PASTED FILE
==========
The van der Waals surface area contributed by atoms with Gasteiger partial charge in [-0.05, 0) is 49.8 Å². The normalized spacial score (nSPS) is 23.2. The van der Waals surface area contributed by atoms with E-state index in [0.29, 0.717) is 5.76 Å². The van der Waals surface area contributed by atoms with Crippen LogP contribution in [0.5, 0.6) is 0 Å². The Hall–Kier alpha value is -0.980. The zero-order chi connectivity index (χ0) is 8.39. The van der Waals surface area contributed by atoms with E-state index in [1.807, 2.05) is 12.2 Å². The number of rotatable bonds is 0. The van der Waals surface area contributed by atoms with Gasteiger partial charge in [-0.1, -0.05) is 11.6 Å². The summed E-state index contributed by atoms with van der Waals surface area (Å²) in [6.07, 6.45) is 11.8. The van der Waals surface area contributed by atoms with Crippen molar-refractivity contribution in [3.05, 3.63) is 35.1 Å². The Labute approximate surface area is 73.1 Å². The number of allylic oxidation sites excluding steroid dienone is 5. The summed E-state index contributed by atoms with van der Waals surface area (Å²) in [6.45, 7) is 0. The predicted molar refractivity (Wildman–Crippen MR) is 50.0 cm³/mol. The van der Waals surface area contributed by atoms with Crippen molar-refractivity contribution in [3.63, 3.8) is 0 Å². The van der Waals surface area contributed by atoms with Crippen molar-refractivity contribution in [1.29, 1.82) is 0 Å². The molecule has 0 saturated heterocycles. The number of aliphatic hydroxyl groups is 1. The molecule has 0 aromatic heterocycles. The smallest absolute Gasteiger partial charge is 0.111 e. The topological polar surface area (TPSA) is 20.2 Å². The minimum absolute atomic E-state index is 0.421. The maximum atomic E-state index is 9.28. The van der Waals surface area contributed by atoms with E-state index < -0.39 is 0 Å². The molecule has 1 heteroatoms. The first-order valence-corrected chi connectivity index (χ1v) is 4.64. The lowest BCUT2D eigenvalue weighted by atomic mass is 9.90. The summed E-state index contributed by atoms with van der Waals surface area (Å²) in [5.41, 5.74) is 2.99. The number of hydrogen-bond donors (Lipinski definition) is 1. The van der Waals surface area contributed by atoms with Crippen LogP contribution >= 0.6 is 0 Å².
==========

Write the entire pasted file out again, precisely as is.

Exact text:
The van der Waals surface area contributed by atoms with Gasteiger partial charge in [-0.05, 0) is 49.8 Å². The normalized spacial score (nSPS) is 23.2. The van der Waals surface area contributed by atoms with E-state index in [0.29, 0.717) is 5.76 Å². The van der Waals surface area contributed by atoms with Crippen LogP contribution in [0.5, 0.6) is 0 Å². The Hall–Kier alpha value is -0.980. The zero-order chi connectivity index (χ0) is 8.39. The van der Waals surface area contributed by atoms with E-state index in [1.807, 2.05) is 12.2 Å². The number of rotatable bonds is 0. The van der Waals surface area contributed by atoms with Gasteiger partial charge in [-0.1, -0.05) is 11.6 Å². The summed E-state index contributed by atoms with van der Waals surface area (Å²) in [6.07, 6.45) is 11.8. The van der Waals surface area contributed by atoms with Crippen molar-refractivity contribution in [3.05, 3.63) is 35.1 Å². The Labute approximate surface area is 73.1 Å². The number of allylic oxidation sites excluding steroid dienone is 5. The summed E-state index contributed by atoms with van der Waals surface area (Å²) in [6.45, 7) is 0. The predicted molar refractivity (Wildman–Crippen MR) is 50.0 cm³/mol. The van der Waals surface area contributed by atoms with Crippen molar-refractivity contribution in [3.63, 3.8) is 0 Å². The van der Waals surface area contributed by atoms with Crippen molar-refractivity contribution in [1.29, 1.82) is 0 Å². The molecule has 0 saturated heterocycles. The number of aliphatic hydroxyl groups is 1. The molecule has 0 aromatic heterocycles. The smallest absolute Gasteiger partial charge is 0.111 e. The topological polar surface area (TPSA) is 20.2 Å². The minimum absolute atomic E-state index is 0.421. The maximum atomic E-state index is 9.28. The van der Waals surface area contributed by atoms with E-state index < -0.39 is 0 Å². The molecule has 1 heteroatoms. The first-order valence-corrected chi connectivity index (χ1v) is 4.64. The lowest BCUT2D eigenvalue weighted by atomic mass is 9.90. The summed E-state index contributed by atoms with van der Waals surface area (Å²) in [5.41, 5.74) is 2.99. The number of hydrogen-bond donors (Lipinski definition) is 1. The van der Waals surface area contributed by atoms with Crippen LogP contribution >= 0.6 is 0 Å².